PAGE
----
Junction also has wonderful costumes (by Alex Katz); they turn the dancers into latter-day harlequins, their unitards elegantly divided into patches of brilliant color (made even brighter by Jennifer Tipton’s exemplary lighting). In 1961, two lengths of red cloth formed an x on the floor during part of the dance; that “junction” is gone now, leaving the junction—or disjunction—as the one between the choreography and excerpts from two of J.S. Bach’s Solo Suites for Cello. The eight dancers sometimes move rapidly to slow music and vice versa, and their dignified walks—suitable for entering and leaving an 18th-century court—connect with crazed, sometimes animalistic or clownish behavior.
Many images in Junction suggest the animal kingdom, beginning with the opening picture: Walker squats froglike and immobile for a very long time on a human mound (Novak, kneeling and bent over, is unidentifiable at first). Mahoney bursts into fits of dancing as if he’s swatting away a swarm of insects (or ideas). At one time or another, performers hunker down and wheel their straight arms from the shoulders like bees inspecting a tasty plant; they shoot up in bent-legged jumps and curve their arms in ways that also call up images of predatory birds settling over their prey. They squabble too; one person’s aggressive gesture can affect someone standing a foot away.
You may think you’re watching a bunch of zany acrobats or a colony of bright-colored tropical creatures, but after Walker has finally arisen from her opening pose, Mahoney lifts her up and sets her on his shoulder. Enthroned there, she gazes into the distance—serious, calm, ready for anything. At a measured pace, he carries her offstage. For a moment, the craziness drains away.
Taylor is a master of animal behavior (think of Cloven Kingdom, Book of Beasts, and more). He’s also expert at turning it into comedy. As soon as you hear the thudding drum-rolls that usher in Jacques Offenbach’s La Grande-Duchesse de Gerolstein Overture and before the curtain rises, you can anticipate with joy what Taylor heard in the composer’s roistering music: parading soldiers with an eye for the women, can-can girls, mysterious lovers in black (Halzack and Smallwood). In the 1995 Offenbach Overtures, everyone (except the two mentioned) is dressed in red with black trim; every man wears a shako of some kind and a black mustache; every woman has red boots (costumes by Loquasto). Tipton’s lighting keeps the backdrop red.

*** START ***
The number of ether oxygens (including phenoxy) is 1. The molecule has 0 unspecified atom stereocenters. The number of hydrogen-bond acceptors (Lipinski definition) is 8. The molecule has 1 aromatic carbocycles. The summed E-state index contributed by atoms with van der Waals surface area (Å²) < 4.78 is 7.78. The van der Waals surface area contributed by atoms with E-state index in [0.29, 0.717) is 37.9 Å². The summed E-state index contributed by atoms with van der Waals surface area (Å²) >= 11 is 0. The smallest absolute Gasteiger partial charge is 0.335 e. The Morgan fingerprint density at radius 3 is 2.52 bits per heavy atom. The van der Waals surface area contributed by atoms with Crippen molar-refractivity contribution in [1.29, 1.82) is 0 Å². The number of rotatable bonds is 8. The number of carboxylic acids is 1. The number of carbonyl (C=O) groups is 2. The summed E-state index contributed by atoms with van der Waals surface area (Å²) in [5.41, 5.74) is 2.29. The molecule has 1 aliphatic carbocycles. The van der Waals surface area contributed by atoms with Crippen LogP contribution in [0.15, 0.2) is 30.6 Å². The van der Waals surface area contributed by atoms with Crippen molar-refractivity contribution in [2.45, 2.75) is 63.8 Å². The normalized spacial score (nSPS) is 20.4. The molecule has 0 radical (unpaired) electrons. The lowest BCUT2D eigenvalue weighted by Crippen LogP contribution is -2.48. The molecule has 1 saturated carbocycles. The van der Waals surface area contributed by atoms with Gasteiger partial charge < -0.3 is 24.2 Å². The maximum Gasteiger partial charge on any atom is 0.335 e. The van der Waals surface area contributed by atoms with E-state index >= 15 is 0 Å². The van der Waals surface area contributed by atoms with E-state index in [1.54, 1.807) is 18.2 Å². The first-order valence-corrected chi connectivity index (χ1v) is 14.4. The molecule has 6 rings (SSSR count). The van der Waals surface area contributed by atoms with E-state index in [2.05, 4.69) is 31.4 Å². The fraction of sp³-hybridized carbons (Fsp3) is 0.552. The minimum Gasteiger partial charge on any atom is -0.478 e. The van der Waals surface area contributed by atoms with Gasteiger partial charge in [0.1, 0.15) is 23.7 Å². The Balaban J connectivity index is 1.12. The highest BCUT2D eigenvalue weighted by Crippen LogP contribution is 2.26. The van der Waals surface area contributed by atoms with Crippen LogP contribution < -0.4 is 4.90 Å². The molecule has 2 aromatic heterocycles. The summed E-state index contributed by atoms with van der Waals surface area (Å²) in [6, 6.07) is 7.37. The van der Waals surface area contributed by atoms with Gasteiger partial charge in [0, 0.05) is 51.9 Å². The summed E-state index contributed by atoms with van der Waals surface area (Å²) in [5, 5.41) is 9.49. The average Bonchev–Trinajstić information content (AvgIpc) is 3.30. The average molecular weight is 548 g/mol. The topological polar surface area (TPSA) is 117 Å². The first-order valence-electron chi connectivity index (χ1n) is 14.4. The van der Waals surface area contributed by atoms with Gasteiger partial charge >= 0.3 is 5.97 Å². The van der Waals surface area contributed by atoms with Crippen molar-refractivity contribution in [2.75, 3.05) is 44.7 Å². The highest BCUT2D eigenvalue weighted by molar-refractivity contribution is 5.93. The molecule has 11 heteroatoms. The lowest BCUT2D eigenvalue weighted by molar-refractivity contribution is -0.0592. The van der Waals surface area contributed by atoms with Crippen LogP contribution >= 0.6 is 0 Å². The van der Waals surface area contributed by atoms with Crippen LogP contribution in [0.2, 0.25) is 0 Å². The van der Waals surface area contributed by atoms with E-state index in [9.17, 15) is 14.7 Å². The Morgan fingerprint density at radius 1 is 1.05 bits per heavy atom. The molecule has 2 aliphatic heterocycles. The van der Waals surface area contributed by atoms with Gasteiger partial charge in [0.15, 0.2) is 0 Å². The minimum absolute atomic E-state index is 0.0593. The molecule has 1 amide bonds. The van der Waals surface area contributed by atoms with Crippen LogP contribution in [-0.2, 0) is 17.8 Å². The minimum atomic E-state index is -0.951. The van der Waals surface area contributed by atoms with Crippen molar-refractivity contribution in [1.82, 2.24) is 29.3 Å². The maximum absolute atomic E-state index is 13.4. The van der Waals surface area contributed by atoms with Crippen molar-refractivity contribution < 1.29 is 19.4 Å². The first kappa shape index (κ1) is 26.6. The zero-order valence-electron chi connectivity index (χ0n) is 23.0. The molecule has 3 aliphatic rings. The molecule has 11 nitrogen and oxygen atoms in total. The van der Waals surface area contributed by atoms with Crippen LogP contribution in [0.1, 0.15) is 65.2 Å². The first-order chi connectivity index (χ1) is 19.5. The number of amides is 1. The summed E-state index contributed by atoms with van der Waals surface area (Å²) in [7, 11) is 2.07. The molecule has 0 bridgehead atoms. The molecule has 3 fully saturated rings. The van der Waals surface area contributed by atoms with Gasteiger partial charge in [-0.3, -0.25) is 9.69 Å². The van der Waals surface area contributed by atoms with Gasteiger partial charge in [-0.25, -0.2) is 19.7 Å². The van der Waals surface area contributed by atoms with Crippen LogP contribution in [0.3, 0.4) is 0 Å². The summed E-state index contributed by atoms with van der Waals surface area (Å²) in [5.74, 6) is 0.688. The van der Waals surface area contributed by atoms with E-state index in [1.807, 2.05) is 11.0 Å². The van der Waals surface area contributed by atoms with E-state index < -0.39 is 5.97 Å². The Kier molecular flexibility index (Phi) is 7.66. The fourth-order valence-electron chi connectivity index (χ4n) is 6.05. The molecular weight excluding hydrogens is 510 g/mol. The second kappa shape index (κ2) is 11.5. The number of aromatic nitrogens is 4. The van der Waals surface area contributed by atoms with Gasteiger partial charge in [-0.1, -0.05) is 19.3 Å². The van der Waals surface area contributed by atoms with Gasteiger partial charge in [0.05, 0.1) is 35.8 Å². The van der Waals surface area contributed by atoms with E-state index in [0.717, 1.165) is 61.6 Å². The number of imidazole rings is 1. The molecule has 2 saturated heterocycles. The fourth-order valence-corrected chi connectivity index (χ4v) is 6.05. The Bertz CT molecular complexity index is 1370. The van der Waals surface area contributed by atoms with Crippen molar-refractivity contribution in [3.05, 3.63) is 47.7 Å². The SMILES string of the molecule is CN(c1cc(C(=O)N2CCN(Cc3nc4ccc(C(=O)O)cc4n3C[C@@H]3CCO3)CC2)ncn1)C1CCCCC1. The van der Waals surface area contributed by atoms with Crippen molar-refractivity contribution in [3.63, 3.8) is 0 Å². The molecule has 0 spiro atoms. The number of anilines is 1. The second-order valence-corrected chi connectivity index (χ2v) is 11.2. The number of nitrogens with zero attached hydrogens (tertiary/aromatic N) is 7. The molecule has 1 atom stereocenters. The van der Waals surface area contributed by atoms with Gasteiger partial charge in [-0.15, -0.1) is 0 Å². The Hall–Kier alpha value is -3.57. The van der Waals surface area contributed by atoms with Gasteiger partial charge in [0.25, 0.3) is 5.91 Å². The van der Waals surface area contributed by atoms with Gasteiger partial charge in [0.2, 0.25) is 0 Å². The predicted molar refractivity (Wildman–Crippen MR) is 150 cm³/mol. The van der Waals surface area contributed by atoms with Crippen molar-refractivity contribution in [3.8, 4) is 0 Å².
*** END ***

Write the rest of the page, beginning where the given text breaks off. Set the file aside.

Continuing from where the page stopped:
How absurdly the men march and drill and romp with their partners! How flirtatiously the women play down their strength! The two in black search for each other periodically, finally meet, unmask, and, voilà! There are two comedic highlights. In the role designed for Lisa Viola, Khobdeh proves herself expert at a gawkiness that’s unencumbered by modesty. Unwise of her to compete with the accomplished and assured Fleet. Khobdeh’s repeated wilting pliés are a marvel; she looks as if she’s sinking into the earth but is too happily tipsy to notice.
The other hilarious passage is more prolonged. And even sillier. Trusnovec and Mahoney prepare to duel. They’re not too keen; their seconds (Kleinendorst and Graciano) fix them up and position them. The joke lies partly in the contrast between the half-hearted encounter of the dueling officers in the foreground and the squabbling and fighting of the seconds in the background. The duel turns into a competitive and extravagant display of semi-balletic feats. Meanwhile, Kleinendorst and Graciano are so busy roughing each other up that they don’t notice that the other two (shhh!) are falling in love. The four men perform this brilliantly, like seasoned vaudevillians, but with real heart.
What gusto and inventiveness Taylor’s dancers display. They are far more than virtuosic pawns for the choreographer to move around; they animate the steps without distorting them. They create characters onstage or reveal their own individuality, although they may move in immaculate unison if that’s called for. Separately and together, they are the life’s blood of his work.